- The Washington Times - Sunday, April 8, 2001

:00BodyText1 =Over the last eight years, Americas tax burden has grown tremendously. Since 1992, total federal tax

receipts have increased 86 percent and income tax receipts have increased 111 percent. Why then has there been no outcry?

One explanation has been the so-called "wealth effect," whereby millions of Americans have felt themselves relatively wealthier despite the growing tax burden. With the economy evidently slowing and the stock market sliding, it now becomes realistic to ask if the equation could be reversed. Could a "poverty effect" create a demand for a tax cut? If so, the timing of such a reversal could have profound effects on Washington´s upcoming tax policy debate and on future politics.

The Congressional Budget Office (CBO) cites the rapid growth of revenues in its latest estimate of the federal budget: "from 1994 to 2000, revenues rose at an average annual rate of 8.3 percent, much fast than GDP… . Consequently, as a share of GDP, revenues rose from 18.1 percent to 20.6 percent in 2000 a level exceeded only once, in 1944."

Nor is it just total federal tax receipts that have grown. Income tax receipts are at an even higher level historically. CBO states: "From 1993 to 1998, those receipts averaged growth of more than 10 percent a year… . But in fiscal year 2000, they jumped more than 14 percent, reaching their highest share of GDP ever."

Similarly, "personal income tax liabilities grew at an average annual rate of about 11 percent from 1994 to 2000 … as a result, personal income taxes as a share of taxable personal income rose by 3 percent from 11.5 percent to 14.5 percent."

Not only is America´s tax burden high by historical standards, it is growing. Without a tax cut, total federal taxes and income taxes as a percentage of GDP will average 20.3 percent and 10.3 percent respectively from 2001-2011 this year they will be 20.7 percent and 10.4 percent, new postwar and all-time records respectively.

And it is growing relative to the economy itself. CBO states 2001 will mark "the ninth consecutive year in which the growth of revenues outstripped the growth of the nation´s gross domestic product." This is happening because more and more taxpayers are having more and more of their income pushed into higher marginal rate brackets a phenomena very similar to the onerous "bracket creep" caused by inflation in the 1970s.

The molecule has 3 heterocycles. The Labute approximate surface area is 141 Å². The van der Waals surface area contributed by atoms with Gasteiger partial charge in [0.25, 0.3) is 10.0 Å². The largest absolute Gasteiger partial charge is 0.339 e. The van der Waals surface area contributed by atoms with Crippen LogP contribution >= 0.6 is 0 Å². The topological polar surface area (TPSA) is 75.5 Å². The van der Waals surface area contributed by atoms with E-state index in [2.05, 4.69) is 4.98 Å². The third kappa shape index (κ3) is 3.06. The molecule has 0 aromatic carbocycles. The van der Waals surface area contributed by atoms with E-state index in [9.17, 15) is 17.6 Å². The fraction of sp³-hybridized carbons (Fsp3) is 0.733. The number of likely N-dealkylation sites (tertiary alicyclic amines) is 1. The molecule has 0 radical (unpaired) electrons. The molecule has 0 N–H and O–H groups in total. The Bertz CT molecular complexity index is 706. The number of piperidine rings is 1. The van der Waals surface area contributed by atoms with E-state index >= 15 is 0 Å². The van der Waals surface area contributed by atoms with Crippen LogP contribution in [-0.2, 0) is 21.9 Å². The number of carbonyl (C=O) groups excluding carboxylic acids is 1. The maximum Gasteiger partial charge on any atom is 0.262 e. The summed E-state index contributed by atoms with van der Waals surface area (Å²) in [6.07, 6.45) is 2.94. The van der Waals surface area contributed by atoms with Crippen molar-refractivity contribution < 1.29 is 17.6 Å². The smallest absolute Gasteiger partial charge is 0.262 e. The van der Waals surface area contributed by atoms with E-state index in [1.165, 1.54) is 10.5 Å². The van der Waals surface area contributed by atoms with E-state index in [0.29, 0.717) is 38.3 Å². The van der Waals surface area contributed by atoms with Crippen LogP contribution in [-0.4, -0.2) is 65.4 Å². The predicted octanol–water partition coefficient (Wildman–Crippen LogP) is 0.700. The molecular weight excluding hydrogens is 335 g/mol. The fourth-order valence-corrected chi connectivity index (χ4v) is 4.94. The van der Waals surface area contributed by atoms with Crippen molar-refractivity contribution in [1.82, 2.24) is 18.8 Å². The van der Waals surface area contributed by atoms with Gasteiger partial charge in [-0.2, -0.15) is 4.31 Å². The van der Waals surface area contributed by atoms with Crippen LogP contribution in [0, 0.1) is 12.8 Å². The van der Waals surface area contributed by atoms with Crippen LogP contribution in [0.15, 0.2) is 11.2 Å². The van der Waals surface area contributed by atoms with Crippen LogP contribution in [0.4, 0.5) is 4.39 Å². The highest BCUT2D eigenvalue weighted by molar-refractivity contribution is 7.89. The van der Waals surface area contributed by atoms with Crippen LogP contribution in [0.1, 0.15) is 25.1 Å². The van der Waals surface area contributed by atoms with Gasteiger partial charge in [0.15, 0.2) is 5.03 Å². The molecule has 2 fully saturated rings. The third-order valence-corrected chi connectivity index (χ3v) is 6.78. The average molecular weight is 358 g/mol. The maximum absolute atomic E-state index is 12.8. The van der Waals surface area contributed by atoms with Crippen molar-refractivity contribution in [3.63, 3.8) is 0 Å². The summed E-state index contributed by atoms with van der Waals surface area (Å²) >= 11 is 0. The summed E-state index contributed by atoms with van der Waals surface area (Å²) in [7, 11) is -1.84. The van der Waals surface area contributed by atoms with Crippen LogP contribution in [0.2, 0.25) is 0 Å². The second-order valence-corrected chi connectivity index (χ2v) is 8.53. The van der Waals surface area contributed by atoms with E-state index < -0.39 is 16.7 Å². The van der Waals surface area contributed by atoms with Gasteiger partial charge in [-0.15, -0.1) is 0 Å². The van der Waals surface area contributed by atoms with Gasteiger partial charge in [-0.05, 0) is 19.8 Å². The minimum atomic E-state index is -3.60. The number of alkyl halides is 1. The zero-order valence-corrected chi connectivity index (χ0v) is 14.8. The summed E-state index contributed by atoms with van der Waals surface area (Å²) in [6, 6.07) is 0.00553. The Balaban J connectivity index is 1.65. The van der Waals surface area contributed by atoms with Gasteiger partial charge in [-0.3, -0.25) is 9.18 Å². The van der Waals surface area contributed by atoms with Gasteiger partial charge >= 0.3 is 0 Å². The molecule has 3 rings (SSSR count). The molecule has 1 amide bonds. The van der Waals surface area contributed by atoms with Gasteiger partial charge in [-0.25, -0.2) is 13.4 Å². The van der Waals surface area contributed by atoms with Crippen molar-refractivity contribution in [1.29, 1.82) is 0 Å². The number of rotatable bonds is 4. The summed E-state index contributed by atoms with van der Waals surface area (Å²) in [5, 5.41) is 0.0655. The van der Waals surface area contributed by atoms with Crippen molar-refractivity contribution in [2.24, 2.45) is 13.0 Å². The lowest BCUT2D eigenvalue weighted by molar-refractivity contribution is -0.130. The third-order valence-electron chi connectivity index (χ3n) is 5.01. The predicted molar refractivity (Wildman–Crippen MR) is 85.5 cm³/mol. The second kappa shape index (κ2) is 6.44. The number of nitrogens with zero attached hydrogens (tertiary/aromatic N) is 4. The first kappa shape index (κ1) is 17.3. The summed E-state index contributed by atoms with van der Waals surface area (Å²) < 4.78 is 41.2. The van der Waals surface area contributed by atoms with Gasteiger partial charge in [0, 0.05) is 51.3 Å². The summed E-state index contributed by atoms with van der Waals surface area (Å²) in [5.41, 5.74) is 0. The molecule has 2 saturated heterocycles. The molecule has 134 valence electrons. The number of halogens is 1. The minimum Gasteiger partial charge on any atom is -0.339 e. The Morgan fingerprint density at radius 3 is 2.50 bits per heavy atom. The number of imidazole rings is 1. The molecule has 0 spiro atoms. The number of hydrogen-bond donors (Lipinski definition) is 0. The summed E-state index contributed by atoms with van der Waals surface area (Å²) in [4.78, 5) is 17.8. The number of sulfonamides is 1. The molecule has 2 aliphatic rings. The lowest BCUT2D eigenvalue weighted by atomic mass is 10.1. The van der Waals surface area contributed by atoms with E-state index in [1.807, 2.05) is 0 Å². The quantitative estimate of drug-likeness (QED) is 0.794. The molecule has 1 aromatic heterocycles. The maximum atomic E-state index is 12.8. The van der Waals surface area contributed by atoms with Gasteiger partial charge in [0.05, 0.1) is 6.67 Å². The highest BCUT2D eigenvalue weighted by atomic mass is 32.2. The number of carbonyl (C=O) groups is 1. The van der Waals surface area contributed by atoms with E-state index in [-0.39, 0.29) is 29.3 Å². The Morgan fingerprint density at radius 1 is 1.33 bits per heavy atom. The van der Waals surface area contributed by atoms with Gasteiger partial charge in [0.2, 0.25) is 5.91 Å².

So with an already historically high and growing tax burden caused by more people having more income pushed into higher brackets, why has there not been an outcry? One theory is that the burden is ameliorated in people´s minds by a "wealth effect." If you earned $50 dollars last year and paid 10 percent in tax, then earn $100 this year and pay 20 percent tax, you still have a lot more money left in your pocket even though you are paying a double tax rate and 4 times as much in the taxes. In short, Americans had a bottom-line attitude.

Of course, the "wealth effect" works to ameliorate the larger tax bite only so long as you are moving forward. What happens, as is apparently the case with the economy now, when you stop? Remember too that a good bit of the "wealth effect" came from portfolio increases increases on assets never actually received. What happens now that those illusory gains are illusory losses?

Won´t those pushed into higher brackets fall back into lower ones? No, that´s because the tax brackets are linked to inflation, not to the growth in the economy itself. Thus if you rode the economy up, you will still be stuck in the higher brackets if you just keep pace with inflation. Imagine a person shouldering a higher tax burden in recent years, then suffering significant paper losses on their assets, and whose income now just equals inflation. How does this person not feel a "poverty effect" especially if it continues as financial commitments (children, etc.) increase?

The extent and duration of the economy´s slowdown are unknown as yet. However, it is not too early to wonder if latent potential doesn´t exist for a growing tax revolt. If so, the political implications could be enormous. No one saw California´s Proposition 13 coming in 1978 either, yet it passed almost 2-1 and benefited property owners a relatively wealthy group.

The current "class warriors" could well find themselves in serious straits: moving ever farther onto ever thinner ice in opposing a tax cut in the face of ever growing budget surpluses. It is naive to think America´s rapidly increasing tax burden can combine with an economic downturn and have no effect on either the economy or the electorate. Perhaps America´s "irrational exuberance" could become a "rational abhorrence" for the current high tax burden.


J.T. Young is an analyst of federal budget and tax policy.

J.T. Young is an analyst of federal budget and tax policy.

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